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A Whoremonger’s Tumble Into Love

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Posted on Jul 21, 2011

By Robin Shamburg

(Page 2)

He knows he might be getting hustled, but he does not really mind. If it turns out to be real, he reasons, it will all be worth it. When he returns home, he starts sending her money, with the understanding that she quit the bar and go to school. He makes another journey, this time to the impoverished backcountry, to ask her father for her hand in marriage. But to his dismay, what would normally be a romantic gesture is no more than a business deal. For $500, he becomes Nok’s husband, guardian and owner. He goes back to New England to prepare for her arrival, and begins a new round of delicious hand-wringing. He imagines the scandal to come. What will the townspeople think? The moment they see him and Nok together, they will know exactly what is going on, who he really is. He realizes, then, that if he wants to have his whore and his reputation too, he must lock her away, keep her separated from the rest of his life.

Such is the alienating power of a secret, and alienation is something that Buber knows well. Born in England, raised in colonial Rhodesia, shunted off to America to avoid the draft, Buber never quite feels at home. He’s built himself a mansion, and it’s perfect, but it’s cold. Its luxury and largeness only underscore his loneliness. His lies have created a barrier between himself and others; with so much that he cannot say, how can he possibly connect? What’s worse, he’s become an observer in his own double life, watching both his respectable and debauched selves through the eyes of his co-workers, his family, his housekeeper, his whore.

 

book cover

 

The Double Life of Alfred Buber

 

By David Schmahmann

 

Permanent Press, 198 pages

 

Buy the book

It seems fitting that he would look to Nok for salvation. If his most forbidden wish is to inhabit his own life, who better than a prostitute—a penetration professional—to help him break through? He marvels at her ability to be intimate, yet remain separate. “I walk across to her and kiss her and of course she yields, kisses me back, and it is surprising to be confronted so immediately with the intimacy of a stranger. There is something peppery to it, something minty, a touch of sourness. … I lose my heart to her in this instant, to her earnestness, her generosity, her presence. … The part of her that has been most freely surrendered to a host of other men is all she yields. She gestures, leads, shows what I am expected to do, how I am to be serviced, is wary, quiet, almost, one could say, uninvolved. I possess her but it feels that I am in her debt, liable at any moment to feel her disengage, to lose something I never had in the first place. She is there, but she is not there. In short, she submits so entirely that it is as if she is not there at all.”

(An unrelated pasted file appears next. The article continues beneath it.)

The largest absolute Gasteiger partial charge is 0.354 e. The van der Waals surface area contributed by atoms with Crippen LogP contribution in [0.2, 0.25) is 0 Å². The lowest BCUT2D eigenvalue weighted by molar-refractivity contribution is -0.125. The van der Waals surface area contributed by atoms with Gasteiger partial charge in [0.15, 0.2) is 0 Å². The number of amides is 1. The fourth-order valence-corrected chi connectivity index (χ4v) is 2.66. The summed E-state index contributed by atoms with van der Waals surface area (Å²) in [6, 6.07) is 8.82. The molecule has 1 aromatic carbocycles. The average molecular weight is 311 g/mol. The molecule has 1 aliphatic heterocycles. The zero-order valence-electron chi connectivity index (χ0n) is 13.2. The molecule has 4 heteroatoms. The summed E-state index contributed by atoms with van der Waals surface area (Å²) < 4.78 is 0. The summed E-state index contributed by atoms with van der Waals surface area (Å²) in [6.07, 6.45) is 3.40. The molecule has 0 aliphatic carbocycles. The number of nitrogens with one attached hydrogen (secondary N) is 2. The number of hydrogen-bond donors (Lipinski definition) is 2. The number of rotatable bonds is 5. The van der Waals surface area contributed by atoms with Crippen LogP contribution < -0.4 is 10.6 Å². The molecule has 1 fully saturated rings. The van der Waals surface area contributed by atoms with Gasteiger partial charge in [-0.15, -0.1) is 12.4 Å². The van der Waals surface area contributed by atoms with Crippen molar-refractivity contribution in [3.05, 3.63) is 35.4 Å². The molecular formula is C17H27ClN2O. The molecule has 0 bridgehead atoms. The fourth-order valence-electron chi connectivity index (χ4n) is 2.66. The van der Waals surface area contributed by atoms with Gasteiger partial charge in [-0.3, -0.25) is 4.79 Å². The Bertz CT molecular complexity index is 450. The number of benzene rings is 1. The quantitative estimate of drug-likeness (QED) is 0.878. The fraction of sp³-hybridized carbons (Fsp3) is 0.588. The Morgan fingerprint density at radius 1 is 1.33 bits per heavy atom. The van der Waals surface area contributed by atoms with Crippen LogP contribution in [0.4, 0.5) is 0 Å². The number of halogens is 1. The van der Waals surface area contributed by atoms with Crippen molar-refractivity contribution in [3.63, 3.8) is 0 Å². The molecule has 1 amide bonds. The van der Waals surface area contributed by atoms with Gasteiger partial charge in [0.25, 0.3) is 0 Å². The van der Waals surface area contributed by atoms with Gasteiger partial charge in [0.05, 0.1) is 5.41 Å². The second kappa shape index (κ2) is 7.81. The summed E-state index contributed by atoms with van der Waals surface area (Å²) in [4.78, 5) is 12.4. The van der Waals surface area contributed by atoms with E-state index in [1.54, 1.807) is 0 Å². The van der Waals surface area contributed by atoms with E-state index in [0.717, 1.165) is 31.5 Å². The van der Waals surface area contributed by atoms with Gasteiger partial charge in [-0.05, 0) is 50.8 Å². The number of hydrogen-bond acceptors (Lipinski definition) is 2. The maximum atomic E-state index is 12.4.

At times, Schmahmann’s book feels like a mystery novel, and that last sentence is a valuable clue. Is Nok even there at all? As the story unfolds, and Buber unravels, we begin to see that things are not exactly as they appear. In the opening pages, the book reads like a diary; as it progresses, we come to understand that it is a letter. To whom he is writing and why are two things that are not revealed until much later. By then, the only thing we know for sure is that Buber, as narrator, is not to be trusted.

In this fictionalized memoir, the term “double life” has a double meaning. Buber’s double life isn’t just the difference between what he does and what others think he does. There’s also a difference between what he does and what he only fantasizes about doing. It’s a neat trick of language, and Schmahmann deftly pulls it off. He uses verb tenses like a well-oiled time machine, moving seamlessly through Buber’s past, present and future. He bends reality by gliding between indicative and subjunctive moods, blending hard facts—“I was born in Africa”—with things that he might like to do or have done, such as flirting with a co-worker or taking Nok on a ski trip.

If it becomes difficult to distinguish Buber’s fantasies from fact, it also becomes evident that that’s Schmahmann’s intention. It would be impossible to go back and untangle the web, and even if it could be done, it would do the book a disservice. Through Buber’s deceptions, he reveals the truth about human need and frailty, and this truth is so precious—to quote Churchill—that she should always be attended by a bodyguard of lies. It’s really best to just go with it. Buber may fantasize and deceive, but his story doesn’t disappoint. In the end, Schmahmann has created an unforgettable character whose double life is as outrageous, and as familiar, as one’s own.

Robin Shamburg is the author of “Mistress Ruby Ties It Together: A Dominatrix Takes on Sex, Power, and the Secret Lives of Upstanding Citizens.” She is finishing her second book, “Dungeon Confidential.”

 


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